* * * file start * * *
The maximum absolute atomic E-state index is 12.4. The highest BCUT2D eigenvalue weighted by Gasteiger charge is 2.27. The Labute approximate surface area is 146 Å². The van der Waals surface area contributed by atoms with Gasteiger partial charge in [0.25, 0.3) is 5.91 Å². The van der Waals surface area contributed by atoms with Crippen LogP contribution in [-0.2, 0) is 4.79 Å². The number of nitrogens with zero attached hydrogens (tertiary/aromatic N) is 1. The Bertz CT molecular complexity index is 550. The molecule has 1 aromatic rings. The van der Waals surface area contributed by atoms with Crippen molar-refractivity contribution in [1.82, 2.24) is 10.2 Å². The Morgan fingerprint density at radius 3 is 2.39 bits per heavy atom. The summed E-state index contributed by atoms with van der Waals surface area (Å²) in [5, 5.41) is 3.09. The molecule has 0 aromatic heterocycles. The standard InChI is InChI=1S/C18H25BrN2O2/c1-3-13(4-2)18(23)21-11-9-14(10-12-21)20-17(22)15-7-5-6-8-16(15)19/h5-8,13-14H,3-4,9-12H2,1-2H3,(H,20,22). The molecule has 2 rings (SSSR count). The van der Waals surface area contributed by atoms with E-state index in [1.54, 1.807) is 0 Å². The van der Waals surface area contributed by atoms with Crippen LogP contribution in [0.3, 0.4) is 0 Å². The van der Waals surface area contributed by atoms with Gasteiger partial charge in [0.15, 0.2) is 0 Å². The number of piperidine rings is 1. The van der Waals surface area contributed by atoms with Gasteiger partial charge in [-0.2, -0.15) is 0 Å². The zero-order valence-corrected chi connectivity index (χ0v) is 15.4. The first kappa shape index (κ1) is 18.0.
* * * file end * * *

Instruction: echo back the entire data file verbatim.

The maximum absolute atomic E-state index is 12.4. The highest BCUT2D eigenvalue weighted by Gasteiger charge is 2.27. The Labute approximate surface area is 146 Å². The van der Waals surface area contributed by atoms with Gasteiger partial charge in [0.25, 0.3) is 5.91 Å². The van der Waals surface area contributed by atoms with Crippen LogP contribution in [-0.2, 0) is 4.79 Å². The number of nitrogens with zero attached hydrogens (tertiary/aromatic N) is 1. The Bertz CT molecular complexity index is 550. The molecule has 1 aromatic rings. The van der Waals surface area contributed by atoms with Crippen molar-refractivity contribution in [1.82, 2.24) is 10.2 Å². The Morgan fingerprint density at radius 3 is 2.39 bits per heavy atom. The summed E-state index contributed by atoms with van der Waals surface area (Å²) in [5, 5.41) is 3.09. The molecule has 0 aromatic heterocycles. The standard InChI is InChI=1S/C18H25BrN2O2/c1-3-13(4-2)18(23)21-11-9-14(10-12-21)20-17(22)15-7-5-6-8-16(15)19/h5-8,13-14H,3-4,9-12H2,1-2H3,(H,20,22). The molecule has 2 rings (SSSR count). The van der Waals surface area contributed by atoms with E-state index in [1.54, 1.807) is 0 Å². The van der Waals surface area contributed by atoms with Crippen LogP contribution in [0.3, 0.4) is 0 Å². The van der Waals surface area contributed by atoms with Gasteiger partial charge in [0.15, 0.2) is 0 Å². The number of piperidine rings is 1. The van der Waals surface area contributed by atoms with Gasteiger partial charge in [-0.2, -0.15) is 0 Å². The zero-order valence-corrected chi connectivity index (χ0v) is 15.4. The first kappa shape index (κ1) is 18.0.